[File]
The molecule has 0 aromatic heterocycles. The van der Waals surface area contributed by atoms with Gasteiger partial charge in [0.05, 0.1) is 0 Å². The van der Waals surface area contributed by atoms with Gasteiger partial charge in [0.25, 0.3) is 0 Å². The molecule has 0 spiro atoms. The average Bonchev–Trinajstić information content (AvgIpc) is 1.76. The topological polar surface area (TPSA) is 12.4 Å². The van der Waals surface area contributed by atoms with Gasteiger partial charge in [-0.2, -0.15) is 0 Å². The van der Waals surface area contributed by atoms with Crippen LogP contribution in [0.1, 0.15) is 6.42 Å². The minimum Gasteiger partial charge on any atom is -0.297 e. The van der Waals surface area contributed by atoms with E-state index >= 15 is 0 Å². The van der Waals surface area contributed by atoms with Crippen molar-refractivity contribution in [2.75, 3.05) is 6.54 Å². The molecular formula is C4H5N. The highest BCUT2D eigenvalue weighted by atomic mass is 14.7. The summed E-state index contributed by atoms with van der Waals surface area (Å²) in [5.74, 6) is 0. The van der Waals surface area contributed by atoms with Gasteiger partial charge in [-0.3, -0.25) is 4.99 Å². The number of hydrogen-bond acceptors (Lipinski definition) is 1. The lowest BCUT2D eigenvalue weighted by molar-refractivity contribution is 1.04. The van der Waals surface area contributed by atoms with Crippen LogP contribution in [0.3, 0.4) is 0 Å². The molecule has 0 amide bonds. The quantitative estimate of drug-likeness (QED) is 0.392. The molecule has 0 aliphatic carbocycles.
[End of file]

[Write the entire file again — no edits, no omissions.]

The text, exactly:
The molecule has 0 aromatic heterocycles. The van der Waals surface area contributed by atoms with Gasteiger partial charge in [0.05, 0.1) is 0 Å². The van der Waals surface area contributed by atoms with Gasteiger partial charge in [0.25, 0.3) is 0 Å². The molecule has 0 spiro atoms. The average Bonchev–Trinajstić information content (AvgIpc) is 1.76. The topological polar surface area (TPSA) is 12.4 Å². The van der Waals surface area contributed by atoms with Gasteiger partial charge in [-0.2, -0.15) is 0 Å². The van der Waals surface area contributed by atoms with Crippen LogP contribution in [0.1, 0.15) is 6.42 Å². The minimum Gasteiger partial charge on any atom is -0.297 e. The van der Waals surface area contributed by atoms with E-state index >= 15 is 0 Å². The van der Waals surface area contributed by atoms with Crippen molar-refractivity contribution in [2.75, 3.05) is 6.54 Å². The molecular formula is C4H5N. The highest BCUT2D eigenvalue weighted by atomic mass is 14.7. The summed E-state index contributed by atoms with van der Waals surface area (Å²) in [5.74, 6) is 0. The van der Waals surface area contributed by atoms with Gasteiger partial charge in [-0.3, -0.25) is 4.99 Å². The number of hydrogen-bond acceptors (Lipinski definition) is 1. The lowest BCUT2D eigenvalue weighted by molar-refractivity contribution is 1.04. The van der Waals surface area contributed by atoms with Crippen LogP contribution in [0.3, 0.4) is 0 Å². The molecule has 0 amide bonds. The quantitative estimate of drug-likeness (QED) is 0.392. The molecule has 0 aliphatic carbocycles.